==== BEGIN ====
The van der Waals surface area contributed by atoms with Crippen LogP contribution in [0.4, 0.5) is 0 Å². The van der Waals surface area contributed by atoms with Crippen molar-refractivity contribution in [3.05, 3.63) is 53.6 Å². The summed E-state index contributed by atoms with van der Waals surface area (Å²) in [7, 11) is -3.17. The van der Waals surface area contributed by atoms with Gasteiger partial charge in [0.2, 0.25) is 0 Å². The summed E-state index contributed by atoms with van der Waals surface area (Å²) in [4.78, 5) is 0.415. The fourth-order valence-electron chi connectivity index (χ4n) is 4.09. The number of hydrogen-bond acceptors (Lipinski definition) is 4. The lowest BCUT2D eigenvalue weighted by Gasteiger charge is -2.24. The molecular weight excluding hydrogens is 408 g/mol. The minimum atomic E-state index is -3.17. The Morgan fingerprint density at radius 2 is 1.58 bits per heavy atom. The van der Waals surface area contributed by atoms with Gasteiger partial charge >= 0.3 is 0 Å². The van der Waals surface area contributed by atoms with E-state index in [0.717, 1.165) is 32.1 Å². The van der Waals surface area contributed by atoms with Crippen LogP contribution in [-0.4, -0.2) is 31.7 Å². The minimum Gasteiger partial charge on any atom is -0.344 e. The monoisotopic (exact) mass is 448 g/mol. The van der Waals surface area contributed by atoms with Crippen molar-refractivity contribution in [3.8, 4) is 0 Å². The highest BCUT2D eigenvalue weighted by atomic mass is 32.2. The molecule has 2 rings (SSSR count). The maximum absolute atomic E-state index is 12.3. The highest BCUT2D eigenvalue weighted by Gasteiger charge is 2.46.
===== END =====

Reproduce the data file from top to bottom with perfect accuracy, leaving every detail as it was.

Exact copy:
The van der Waals surface area contributed by atoms with Crippen LogP contribution in [0.4, 0.5) is 0 Å². The van der Waals surface area contributed by atoms with Crippen molar-refractivity contribution in [3.05, 3.63) is 53.6 Å². The summed E-state index contributed by atoms with van der Waals surface area (Å²) in [7, 11) is -3.17. The van der Waals surface area contributed by atoms with Gasteiger partial charge in [0.2, 0.25) is 0 Å². The summed E-state index contributed by atoms with van der Waals surface area (Å²) in [4.78, 5) is 0.415. The fourth-order valence-electron chi connectivity index (χ4n) is 4.09. The number of hydrogen-bond acceptors (Lipinski definition) is 4. The lowest BCUT2D eigenvalue weighted by Gasteiger charge is -2.24. The molecular weight excluding hydrogens is 408 g/mol. The minimum atomic E-state index is -3.17. The Morgan fingerprint density at radius 2 is 1.58 bits per heavy atom. The van der Waals surface area contributed by atoms with Gasteiger partial charge >= 0.3 is 0 Å². The van der Waals surface area contributed by atoms with E-state index in [0.717, 1.165) is 32.1 Å². The van der Waals surface area contributed by atoms with Crippen LogP contribution in [-0.4, -0.2) is 31.7 Å². The minimum Gasteiger partial charge on any atom is -0.344 e. The monoisotopic (exact) mass is 448 g/mol. The van der Waals surface area contributed by atoms with Crippen molar-refractivity contribution in [3.8, 4) is 0 Å². The highest BCUT2D eigenvalue weighted by atomic mass is 32.2. The molecule has 2 rings (SSSR count). The maximum absolute atomic E-state index is 12.3. The highest BCUT2D eigenvalue weighted by Gasteiger charge is 2.46.